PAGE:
Dr. Robert Laing (Tom Hiddleston) is our way into the building. A 25th-floor resident, Robert is a lecturer on physiology and commutes daily to and from the city. He allows himself some distance from other people until his upstairs neighbor, single mom Charlotte (Sienna Miller), makes her presence known. The two quickly fall into a romance that eventually allows Robert to get to know her young but strange son Toby (Louis Suc). The first third of the film establishes the world inside this place and sees him getting acquainted with a few other eccentrics, including the Wilders, a family whose station in life seems to be being stuck on the bottom floor. Richard (Luke Evans) is a documentarian with a screw loose and more than a few probing questions. His wife Helen (Elisabeth Moss) is heavily pregnant and wishes Richard weren’t always out getting himself into trouble.

Robert soon finds himself summoned to the penthouse, where high rise architect Anthony Royal (Jeremy Irons) and his socialite wife Ann (Keeley Hawes) live. Well, flourish really. He’s brought up for an opportunity to get to know some of the building’s more prestigious fellows, a networking opportunity if you want to call it that. In some ways Hiddleston’s place within the narrative, especially with regards to his association with such characters, feels reminiscent of Jonathan Pine and his fraternization with dangerous types in the brilliant TV mini-series The Night Manager, a John le Carré adaptation in which a former British soldier is recruited by MI6 to infiltrate the ranks of a notorious international arms dealer in order to bring him down.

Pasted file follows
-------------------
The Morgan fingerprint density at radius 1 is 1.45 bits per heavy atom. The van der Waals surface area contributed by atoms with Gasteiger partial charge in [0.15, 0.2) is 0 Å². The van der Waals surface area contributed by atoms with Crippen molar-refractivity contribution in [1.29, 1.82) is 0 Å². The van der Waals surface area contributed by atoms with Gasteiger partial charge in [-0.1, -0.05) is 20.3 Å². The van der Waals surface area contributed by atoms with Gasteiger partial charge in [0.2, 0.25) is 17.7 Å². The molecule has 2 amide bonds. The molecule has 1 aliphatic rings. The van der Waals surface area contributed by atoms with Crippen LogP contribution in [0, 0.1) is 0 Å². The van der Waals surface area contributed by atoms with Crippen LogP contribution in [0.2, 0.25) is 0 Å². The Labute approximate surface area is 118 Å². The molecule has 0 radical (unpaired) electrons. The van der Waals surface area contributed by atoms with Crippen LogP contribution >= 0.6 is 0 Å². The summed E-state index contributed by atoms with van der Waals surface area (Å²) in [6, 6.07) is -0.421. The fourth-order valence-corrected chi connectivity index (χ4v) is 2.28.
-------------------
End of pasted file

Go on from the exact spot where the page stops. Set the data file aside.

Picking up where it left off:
While a sense of impending doom is distinctly lacking with regards to Robert’s situation, part of the crux of this story does concern an evolving perception of who the doctor really is, particularly as he begins currying favor with some of the elites. (He even gets to play a game of squash with Mr. Royal!) It’s no coincidence his apartment is almost smack-dab in the middle of the building. The metaphor is almost too overt: Robert’s not like the rest, he plays as though the rules don’t apply and thus finds himself in the precarious position of not caring whether or not he improves his current life. His physical location within this building, like it does everyone else, says a lot about the opportunities he has been afforded.